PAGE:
J-WOTD: ヤメ検 (やめけん)

Kenjiやめけん (yameken)

* “J-WOTD” = “Japanese Word of the Day”

The phrase “yameken” is an abbreviation of the words 検事 (kenji, member of the public prosecutor’s office (検察庁, kensatsucho)) and やめた (yameta, to quit). Quite literally it refers to someone who has quit their role as a public prosecutor. More specifically, it almost always refers to someone who has passed the bar exam after quiting and become a lawyer. I guess it is a little like an elite version of “datsusara” (脱サラ) except it is a lot less common.

The concept is novel as the majority of people who go to work for the kensatsucho are bound to silence and often work there until they retire. It’s a well paid and well respected job so it is generally controversial for them to seek a career elsewhere – let alone when you consider that they have to study for the bar exam at the age of 40+. Those that don’t succeed at the bar exam have been known to seek a career on television by offering political commentary on large criminal cases.

Example of usage:
It was depressing watching that small-town yameken lawyer talk about Jail as though it was part of every day life.

Related vocab: 「ヤメ判」 and 「ヤメ警」

5 thoughts on “J-WOTD: ヤメ検 (やめけん)”

  1. I can’t say Ill be using it often, but nonetheless a very handy addition to the vocab opening a new window into the inner workings of the nipponese system. thank you.

  2. Hmm, yes, I also can not see an immediate need for this one, but as always, when I see a word here it always tends to stick in my mind, and every piece of Japan trivia comes in handy one day!

  3. Just a quick correction: As far as I know, prosecurtors don’t pass the bar exam after they quit, because they have already passed it. In Japan, after passing the bar exam, students then choose whether they want to be a lawyer, prosecutor or judge. Yameken just means the prosecutor who has changed horses mid-stream. Would like confirmation on this one, though.

  4. Well Mr. Taxman, as is too often the case with people who have anything to do with tax – you are unfortunately right. I’d originally found the whole concept of a 50 yo prosecutor studying for the bar exam to be kind of cool but after a few independent checks, it appears that you are right. These guys are just another version of Datsu-sara. 🙁

    When you pass the bar exam as a student you have the choice of either becoming a private lawyer, joining the public prosecutors office or becoming a judge. Apparently it only takes 2 weeks for a former prosecutor to register as a lawyer. They are often seen as “the lawyer” to have on your case for 刑事事件 (criminal cases). (It’s a shame that no-one told Blue’s friend in the taxi.) The whole theory goes that because they know the “inside” they can put pressure on their old kohais to gain the upper hand in cases. (Apparently there is quite a lot of tension between the police and the prosecutors and so the junior prosecutors are more than happy to do something if it screws the police officer staffed on the same case as them.)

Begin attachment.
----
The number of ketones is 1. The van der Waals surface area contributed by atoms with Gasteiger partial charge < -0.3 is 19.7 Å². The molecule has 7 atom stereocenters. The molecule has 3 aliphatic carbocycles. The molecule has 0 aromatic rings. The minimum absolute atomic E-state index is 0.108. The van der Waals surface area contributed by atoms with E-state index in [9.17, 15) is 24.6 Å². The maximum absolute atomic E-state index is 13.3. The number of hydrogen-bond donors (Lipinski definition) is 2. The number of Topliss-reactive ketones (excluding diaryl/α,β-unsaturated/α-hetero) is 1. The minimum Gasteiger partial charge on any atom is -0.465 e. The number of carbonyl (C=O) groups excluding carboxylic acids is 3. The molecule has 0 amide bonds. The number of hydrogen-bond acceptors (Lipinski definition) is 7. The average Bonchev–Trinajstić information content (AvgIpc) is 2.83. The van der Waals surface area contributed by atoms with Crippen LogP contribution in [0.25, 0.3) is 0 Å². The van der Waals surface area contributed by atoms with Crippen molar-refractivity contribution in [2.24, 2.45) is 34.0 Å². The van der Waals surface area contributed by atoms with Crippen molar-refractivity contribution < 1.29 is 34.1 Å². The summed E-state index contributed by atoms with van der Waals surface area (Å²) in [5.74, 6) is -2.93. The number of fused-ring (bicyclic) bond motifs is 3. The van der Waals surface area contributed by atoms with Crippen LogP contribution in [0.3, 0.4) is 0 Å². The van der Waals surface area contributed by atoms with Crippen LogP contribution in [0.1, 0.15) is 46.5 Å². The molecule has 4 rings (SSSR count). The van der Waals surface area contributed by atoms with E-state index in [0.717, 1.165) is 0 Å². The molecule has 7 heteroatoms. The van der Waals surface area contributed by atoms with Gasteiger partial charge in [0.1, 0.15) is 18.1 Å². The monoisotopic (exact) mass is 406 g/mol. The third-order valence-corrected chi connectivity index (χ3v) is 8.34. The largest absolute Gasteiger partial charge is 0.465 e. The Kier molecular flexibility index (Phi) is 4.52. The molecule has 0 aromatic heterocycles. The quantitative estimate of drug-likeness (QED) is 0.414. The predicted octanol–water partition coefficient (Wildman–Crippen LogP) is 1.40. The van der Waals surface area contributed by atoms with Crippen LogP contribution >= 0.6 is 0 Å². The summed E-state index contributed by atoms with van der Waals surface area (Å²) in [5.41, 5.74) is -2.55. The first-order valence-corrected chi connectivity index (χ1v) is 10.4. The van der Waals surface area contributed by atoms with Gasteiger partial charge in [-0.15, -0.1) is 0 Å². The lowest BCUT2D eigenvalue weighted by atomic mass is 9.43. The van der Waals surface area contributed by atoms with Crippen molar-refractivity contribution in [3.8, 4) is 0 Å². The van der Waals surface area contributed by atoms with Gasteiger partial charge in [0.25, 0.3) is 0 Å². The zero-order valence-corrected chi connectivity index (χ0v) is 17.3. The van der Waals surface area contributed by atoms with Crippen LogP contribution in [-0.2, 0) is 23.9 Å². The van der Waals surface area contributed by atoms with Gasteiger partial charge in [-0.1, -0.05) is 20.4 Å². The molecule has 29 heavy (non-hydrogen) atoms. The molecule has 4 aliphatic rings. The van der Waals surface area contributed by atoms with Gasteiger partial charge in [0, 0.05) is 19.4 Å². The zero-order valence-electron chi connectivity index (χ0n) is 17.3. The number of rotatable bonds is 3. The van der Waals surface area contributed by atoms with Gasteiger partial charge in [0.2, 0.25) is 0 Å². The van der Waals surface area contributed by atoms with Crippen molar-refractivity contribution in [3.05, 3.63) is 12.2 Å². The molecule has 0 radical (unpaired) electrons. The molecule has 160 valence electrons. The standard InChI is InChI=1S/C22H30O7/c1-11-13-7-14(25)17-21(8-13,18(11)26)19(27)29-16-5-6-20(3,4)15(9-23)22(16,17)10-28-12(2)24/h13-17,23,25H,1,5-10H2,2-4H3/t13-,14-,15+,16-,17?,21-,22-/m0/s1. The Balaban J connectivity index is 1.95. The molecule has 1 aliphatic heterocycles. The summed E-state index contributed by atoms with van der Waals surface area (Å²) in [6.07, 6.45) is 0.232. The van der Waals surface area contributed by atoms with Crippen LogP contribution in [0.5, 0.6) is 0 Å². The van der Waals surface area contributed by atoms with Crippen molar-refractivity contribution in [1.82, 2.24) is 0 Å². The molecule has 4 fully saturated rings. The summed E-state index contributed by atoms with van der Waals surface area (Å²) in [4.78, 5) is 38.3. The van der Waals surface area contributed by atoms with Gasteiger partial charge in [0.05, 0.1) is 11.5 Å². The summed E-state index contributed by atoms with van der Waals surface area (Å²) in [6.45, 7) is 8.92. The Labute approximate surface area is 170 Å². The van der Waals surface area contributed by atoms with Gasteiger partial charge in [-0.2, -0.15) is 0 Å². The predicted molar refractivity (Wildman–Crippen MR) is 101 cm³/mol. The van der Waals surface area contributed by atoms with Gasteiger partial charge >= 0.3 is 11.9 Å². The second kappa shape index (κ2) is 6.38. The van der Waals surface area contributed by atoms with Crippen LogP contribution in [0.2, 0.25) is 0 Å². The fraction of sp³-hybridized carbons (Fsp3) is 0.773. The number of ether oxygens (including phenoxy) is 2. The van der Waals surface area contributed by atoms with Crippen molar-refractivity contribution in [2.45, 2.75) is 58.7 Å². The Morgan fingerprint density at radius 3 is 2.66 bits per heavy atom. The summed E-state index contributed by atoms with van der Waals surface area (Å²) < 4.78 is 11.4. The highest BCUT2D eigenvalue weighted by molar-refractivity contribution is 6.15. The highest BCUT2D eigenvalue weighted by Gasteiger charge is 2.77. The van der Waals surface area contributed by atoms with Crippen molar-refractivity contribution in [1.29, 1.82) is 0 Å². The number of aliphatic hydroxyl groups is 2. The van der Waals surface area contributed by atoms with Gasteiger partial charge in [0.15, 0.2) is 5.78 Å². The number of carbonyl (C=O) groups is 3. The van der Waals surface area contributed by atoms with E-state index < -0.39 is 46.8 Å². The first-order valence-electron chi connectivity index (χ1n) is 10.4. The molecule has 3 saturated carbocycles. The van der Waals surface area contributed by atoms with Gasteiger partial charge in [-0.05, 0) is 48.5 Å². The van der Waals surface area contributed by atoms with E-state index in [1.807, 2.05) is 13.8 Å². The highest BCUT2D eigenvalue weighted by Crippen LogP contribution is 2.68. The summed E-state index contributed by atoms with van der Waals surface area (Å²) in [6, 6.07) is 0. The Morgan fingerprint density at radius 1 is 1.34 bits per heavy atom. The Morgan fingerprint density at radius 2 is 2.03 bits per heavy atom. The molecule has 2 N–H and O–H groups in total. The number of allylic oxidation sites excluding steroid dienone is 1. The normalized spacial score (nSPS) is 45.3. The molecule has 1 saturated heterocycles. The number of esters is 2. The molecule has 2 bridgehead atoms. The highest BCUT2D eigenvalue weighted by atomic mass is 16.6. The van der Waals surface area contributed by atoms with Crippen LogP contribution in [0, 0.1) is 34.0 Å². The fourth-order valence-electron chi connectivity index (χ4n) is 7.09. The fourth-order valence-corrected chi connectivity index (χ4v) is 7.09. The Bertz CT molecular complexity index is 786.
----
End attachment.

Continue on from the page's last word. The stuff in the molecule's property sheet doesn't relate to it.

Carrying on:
One of the more famous Yameken is Kazuo Kawakami. He was the head of the Tokyo Prosecutors office when Tanaka Kakuei was done for the Lockheed scandal. Pretty cool place to be. And so what is he doing these days, you might ask? He’s a タレント /TV star on NTV. Apparently he started giving them legal advice but one day ended up costaring with Kikukawa Rei on a TV show. Never missing an opportunity, NTV seem to be flogging his books on their (not very well made) website, too.

    Anyway, I’m getting off the track a little bit. Apologies to Gman and FG who found this a little obscure but let me reassure you, if you ever need to use it, you’ll be glad that you know it! (think: Blue’s mate in the taxi). Let’s be happy that you don’t know – and please don’t ask me how I came across the word at work…

  5. Follow up:
    I was just surfing on the web for some unrelated information and actually came across the official 検察 page. You’ve gotta take a look at this friendly page they use to explain what the kensatsu is to children. I like to call it:

    “The Kensatsu version of the birds and the bees”.

    In all seriousness, after I got past all of that ふり仮名 I actually found part four quite interesting (about the difference between the cops and the prosecutors office. See “keisatsu vs. kensatsu” if you didn’t know the difference either.

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